Market Cap Countdown:  AAPL vs MSFT

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    Posted: 22 April 2010 07:41 PM #31

    alcatholic - 22 April 2010 09:40 PM

    ... Did anyone become a billionaire off of AAPL’s rise since 1996, other than Mace, of course? wink

    How I wish this is true.  Welcome back.  Thot you’re annoyed with my views about certain iPhone developers.  At least five persons here made much more than me.  Actually I didn’t make much.  Merely allow a poor public officer (pay in civil service is very low) to become financially independent and don’t have to worry about retirement (ironically, after he had retired.).

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  • Posted: 22 April 2010 10:02 PM #32

    Mace - 22 April 2010 10:41 PM
    alcatholic - 22 April 2010 09:40 PM

    ... Did anyone become a billionaire off of AAPL’s rise since 1996, other than Mace, of course? wink

    How I wish this is true.  Welcome back.  Thot you’re annoyed with my views about certain iPhone developers.  At least five persons here made much more than me.  Actually I didn’t make much.  Merely allow a poor public officer (pay in civil service is very low) to become financially independent and don’t have to worry about retirement (ironically, after he had retired.).

    Hey, Mace, oh no, I wasn’t annoyed with anyone.  I just become increasingly involved in politics during the Bush years.  That struggle is now over.  smile  So, more free time to post and think about Apple again.

    BTW, I never bought Apple stock, even though I was close to buying when it was at $125 and then $80 last year.  But I thought we might buy our first home this year, so I didn’t want to risk any money in the stock market.  smile  Didn’t buy the home, however, so it was a missed opportunity.

    Anyway, my question was more about company insiders.  It just seems that there were no Gates, or Brin, or Page type billionaires produced during Apple’s rise from a $3 billion cap to todays roughly $250 billion cap company.  So, was this a case where the masses got rich and the company leaders just became mere millionaires?

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    Posted: 23 April 2010 12:52 AM #33

    alcatholic - 23 April 2010 01:02 AM

    ...  So, was this a case where the masses got rich and the company leaders just became mere millionaires?

    I think SJ’s AAPL stake is worth more than a $B.

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    Posted: 23 April 2010 01:02 AM #34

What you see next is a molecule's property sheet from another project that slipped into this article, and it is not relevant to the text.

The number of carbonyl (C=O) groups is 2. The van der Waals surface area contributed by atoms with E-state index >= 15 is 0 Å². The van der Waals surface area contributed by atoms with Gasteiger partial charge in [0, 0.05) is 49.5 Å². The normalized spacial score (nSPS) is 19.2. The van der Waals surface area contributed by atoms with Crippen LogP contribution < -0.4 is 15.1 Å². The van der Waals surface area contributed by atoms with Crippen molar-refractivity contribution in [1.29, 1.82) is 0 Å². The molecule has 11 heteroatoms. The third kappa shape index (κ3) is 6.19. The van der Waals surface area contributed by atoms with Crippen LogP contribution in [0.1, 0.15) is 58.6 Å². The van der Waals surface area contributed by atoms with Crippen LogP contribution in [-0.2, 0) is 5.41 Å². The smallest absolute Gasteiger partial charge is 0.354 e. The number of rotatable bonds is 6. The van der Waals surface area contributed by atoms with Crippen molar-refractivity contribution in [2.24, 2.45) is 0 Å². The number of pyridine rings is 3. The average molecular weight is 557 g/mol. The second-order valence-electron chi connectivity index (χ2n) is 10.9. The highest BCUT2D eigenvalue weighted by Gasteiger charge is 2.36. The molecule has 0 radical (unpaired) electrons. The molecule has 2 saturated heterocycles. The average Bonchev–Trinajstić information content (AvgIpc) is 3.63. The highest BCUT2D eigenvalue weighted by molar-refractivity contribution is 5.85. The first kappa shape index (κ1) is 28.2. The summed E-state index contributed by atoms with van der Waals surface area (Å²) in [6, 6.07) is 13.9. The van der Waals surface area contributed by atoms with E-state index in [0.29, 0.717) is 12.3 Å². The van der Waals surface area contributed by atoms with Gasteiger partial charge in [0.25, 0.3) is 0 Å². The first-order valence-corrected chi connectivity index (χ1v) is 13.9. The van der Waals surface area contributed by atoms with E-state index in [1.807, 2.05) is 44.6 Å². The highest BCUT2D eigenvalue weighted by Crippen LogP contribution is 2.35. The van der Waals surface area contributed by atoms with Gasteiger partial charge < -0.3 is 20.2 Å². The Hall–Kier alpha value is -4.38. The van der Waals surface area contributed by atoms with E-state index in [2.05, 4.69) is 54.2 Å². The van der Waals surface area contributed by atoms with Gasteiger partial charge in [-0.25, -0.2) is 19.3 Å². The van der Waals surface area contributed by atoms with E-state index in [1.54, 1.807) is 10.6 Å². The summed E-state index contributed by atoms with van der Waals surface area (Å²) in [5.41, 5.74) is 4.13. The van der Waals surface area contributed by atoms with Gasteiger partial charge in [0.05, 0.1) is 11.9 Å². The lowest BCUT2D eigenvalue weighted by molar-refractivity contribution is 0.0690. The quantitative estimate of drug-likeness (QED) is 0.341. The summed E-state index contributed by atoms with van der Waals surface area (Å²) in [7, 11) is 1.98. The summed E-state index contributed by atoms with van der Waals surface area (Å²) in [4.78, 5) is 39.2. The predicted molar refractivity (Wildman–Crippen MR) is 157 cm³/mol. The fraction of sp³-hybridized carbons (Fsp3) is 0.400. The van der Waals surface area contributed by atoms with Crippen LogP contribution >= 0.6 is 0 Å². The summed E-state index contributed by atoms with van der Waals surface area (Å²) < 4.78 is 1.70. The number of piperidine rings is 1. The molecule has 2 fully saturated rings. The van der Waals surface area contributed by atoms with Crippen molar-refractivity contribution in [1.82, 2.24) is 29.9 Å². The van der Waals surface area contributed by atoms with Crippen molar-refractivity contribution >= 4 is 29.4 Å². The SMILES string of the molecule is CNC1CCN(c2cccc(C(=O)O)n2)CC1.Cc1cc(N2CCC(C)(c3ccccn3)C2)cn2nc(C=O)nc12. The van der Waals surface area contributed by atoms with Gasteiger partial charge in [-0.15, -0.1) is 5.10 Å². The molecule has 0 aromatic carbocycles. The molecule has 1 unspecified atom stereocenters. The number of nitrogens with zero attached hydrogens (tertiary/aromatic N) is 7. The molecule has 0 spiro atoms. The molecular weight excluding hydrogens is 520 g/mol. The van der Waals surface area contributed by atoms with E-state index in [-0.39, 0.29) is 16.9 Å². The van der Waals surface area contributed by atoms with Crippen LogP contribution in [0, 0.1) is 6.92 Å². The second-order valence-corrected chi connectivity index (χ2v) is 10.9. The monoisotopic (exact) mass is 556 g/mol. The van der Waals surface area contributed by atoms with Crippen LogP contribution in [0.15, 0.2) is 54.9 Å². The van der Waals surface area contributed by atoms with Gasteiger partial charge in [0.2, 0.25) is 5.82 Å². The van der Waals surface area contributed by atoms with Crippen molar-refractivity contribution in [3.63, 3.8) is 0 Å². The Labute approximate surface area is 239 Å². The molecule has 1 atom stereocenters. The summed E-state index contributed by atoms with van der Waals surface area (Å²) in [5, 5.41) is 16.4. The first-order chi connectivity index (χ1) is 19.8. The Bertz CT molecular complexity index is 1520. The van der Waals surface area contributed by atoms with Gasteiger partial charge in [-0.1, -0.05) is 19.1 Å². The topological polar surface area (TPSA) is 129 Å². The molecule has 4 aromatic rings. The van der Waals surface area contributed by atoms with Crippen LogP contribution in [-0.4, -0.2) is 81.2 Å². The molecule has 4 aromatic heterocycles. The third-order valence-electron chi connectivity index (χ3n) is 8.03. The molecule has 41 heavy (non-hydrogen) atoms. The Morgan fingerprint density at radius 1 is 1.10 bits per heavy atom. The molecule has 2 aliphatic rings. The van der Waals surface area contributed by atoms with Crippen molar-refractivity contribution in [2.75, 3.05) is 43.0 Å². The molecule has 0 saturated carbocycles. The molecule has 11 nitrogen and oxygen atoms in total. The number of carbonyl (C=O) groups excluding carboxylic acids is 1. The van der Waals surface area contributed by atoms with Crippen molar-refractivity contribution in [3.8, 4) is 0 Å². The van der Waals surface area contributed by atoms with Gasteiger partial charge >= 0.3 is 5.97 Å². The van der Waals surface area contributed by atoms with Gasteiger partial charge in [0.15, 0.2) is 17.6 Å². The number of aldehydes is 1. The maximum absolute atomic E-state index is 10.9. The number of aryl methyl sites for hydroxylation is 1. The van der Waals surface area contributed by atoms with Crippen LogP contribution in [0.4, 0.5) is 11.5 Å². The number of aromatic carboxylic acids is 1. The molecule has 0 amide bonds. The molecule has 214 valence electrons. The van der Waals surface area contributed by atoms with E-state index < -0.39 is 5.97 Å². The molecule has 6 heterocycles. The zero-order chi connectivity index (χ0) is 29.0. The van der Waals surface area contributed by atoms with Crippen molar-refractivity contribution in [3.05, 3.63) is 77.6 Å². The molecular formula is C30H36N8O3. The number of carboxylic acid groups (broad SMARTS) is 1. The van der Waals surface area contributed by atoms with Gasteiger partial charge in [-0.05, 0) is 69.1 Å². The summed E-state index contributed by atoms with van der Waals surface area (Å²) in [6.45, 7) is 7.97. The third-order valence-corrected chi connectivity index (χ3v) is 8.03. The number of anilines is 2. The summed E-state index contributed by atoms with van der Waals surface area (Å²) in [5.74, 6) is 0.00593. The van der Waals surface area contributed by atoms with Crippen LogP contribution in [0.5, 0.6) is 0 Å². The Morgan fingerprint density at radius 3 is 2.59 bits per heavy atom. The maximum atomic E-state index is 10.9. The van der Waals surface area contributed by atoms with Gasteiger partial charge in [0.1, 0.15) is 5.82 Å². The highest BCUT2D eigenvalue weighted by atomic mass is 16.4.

alcatholic - 23 April 2010 01:02 AM
    Mace - 22 April 2010 10:41 PM
    alcatholic - 22 April 2010 09:40 PM

    ... Did anyone become a billionaire off of AAPL’s rise since 1996, other than Mace, of course? wink

    How I wish this is true.  Welcome back.  Thot you’re annoyed with my views about certain iPhone developers.  At least five persons here made much more than me.  Actually I didn’t make much.  Merely allow a poor public officer (pay in civil service is very low) to become financially independent and don’t have to worry about retirement (ironically, after he had retired.).

    Hey, Mace, oh no, I wasn’t annoyed with anyone.  I just become increasingly involved in politics during the Bush years.  That struggle is now over.  smile  So, more free time to post and think about Apple again.

    BTW, I never bought Apple stock, even though I was close to buying when it was at $125 and then $80 last year.  But I thought we might buy our first home this year, so I didn’t want to risk any money in the stock market.  smile  Didn’t buy the home, however, so it was a missed opportunity.

    Anyway, my question was more about company insiders.  It just seems that there were no Gates, or Brin, or Page type billionaires produced during Apple’s rise from a $3 billion cap to todays roughly $250 billion cap company.  So, was this a case where the masses got rich and the company leaders just became mere millionaires?


    The other Steve (Waz) would be a billionaire if he didn’t blow so much of his fortune. The above mentioned were the company at the IPO. I don’t understand what you are getting at. I remember reading years ago that 70% or so MSFT employees were millionaires. Don’t think for a second that Cook and CO are not extremely well off. Heck, even Martha Stewart became an instant billionaire at her IPO. :bugeyed:

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  • Posted: 23 April 2010 02:33 AM #35

    It is probably a dumb question. So let me try to explain my simple thinking in simple terms.

    Gates is worth, what, $40 billion thanks to MSFT.

    AAPL is now worth as much as MSFT.  Why is no one associated with Apple worth anywhere near $40 billion?

    Bonus points for using the line, “simple answers, for simple questions.” :D

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    Posted: 23 April 2010 02:52 AM #36

    Cause MSFT market cap was once $600 billion in december 1999, not only that but Gates has had 20 years to compound that money in other investments. Give Jobs the same amount of time after reaching $600 billion market cap and I bet he will have much more than 40 billion in his pocket.

         
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    Posted: 23 April 2010 03:15 AM #37